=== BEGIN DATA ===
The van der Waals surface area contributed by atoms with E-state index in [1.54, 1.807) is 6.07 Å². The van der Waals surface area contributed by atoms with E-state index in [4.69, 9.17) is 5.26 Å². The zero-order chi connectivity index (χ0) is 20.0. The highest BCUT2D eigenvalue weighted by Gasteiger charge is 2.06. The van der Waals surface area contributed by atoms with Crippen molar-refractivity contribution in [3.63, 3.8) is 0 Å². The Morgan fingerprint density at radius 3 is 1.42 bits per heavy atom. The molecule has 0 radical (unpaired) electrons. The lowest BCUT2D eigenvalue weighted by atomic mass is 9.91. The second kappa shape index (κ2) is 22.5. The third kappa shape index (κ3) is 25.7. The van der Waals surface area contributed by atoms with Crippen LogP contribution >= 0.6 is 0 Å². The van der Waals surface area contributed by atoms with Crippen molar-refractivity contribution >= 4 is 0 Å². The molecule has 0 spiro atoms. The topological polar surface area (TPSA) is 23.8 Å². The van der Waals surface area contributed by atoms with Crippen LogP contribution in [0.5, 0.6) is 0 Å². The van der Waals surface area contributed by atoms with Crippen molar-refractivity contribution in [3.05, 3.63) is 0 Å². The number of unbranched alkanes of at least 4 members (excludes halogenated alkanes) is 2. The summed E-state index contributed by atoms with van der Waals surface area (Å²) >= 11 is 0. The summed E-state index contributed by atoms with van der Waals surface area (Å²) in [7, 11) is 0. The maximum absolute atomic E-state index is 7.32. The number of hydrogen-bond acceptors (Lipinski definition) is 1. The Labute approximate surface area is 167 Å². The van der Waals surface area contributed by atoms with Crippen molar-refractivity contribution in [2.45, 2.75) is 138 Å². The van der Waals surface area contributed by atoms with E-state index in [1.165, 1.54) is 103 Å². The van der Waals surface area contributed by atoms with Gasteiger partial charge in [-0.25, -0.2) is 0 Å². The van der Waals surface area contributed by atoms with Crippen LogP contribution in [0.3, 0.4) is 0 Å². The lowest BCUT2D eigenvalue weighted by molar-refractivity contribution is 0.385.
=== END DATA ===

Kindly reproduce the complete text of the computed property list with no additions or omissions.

The van der Waals surface area contributed by atoms with E-state index in [1.54, 1.807) is 6.07 Å². The van der Waals surface area contributed by atoms with E-state index in [4.69, 9.17) is 5.26 Å². The zero-order chi connectivity index (χ0) is 20.0. The highest BCUT2D eigenvalue weighted by Gasteiger charge is 2.06. The van der Waals surface area contributed by atoms with Crippen molar-refractivity contribution in [3.63, 3.8) is 0 Å². The Morgan fingerprint density at radius 3 is 1.42 bits per heavy atom. The molecule has 0 radical (unpaired) electrons. The lowest BCUT2D eigenvalue weighted by atomic mass is 9.91. The second kappa shape index (κ2) is 22.5. The third kappa shape index (κ3) is 25.7. The van der Waals surface area contributed by atoms with Crippen LogP contribution >= 0.6 is 0 Å². The van der Waals surface area contributed by atoms with Crippen molar-refractivity contribution >= 4 is 0 Å². The molecule has 0 spiro atoms. The topological polar surface area (TPSA) is 23.8 Å². The van der Waals surface area contributed by atoms with Crippen LogP contribution in [0.5, 0.6) is 0 Å². The van der Waals surface area contributed by atoms with Crippen molar-refractivity contribution in [3.05, 3.63) is 0 Å². The number of unbranched alkanes of at least 4 members (excludes halogenated alkanes) is 2. The summed E-state index contributed by atoms with van der Waals surface area (Å²) >= 11 is 0. The summed E-state index contributed by atoms with van der Waals surface area (Å²) in [7, 11) is 0. The maximum absolute atomic E-state index is 7.32. The number of hydrogen-bond acceptors (Lipinski definition) is 1. The Labute approximate surface area is 167 Å². The van der Waals surface area contributed by atoms with Crippen molar-refractivity contribution in [2.45, 2.75) is 138 Å². The van der Waals surface area contributed by atoms with E-state index in [1.165, 1.54) is 103 Å². The van der Waals surface area contributed by atoms with Gasteiger partial charge in [-0.25, -0.2) is 0 Å². The van der Waals surface area contributed by atoms with Crippen LogP contribution in [0.3, 0.4) is 0 Å². The lowest BCUT2D eigenvalue weighted by molar-refractivity contribution is 0.385.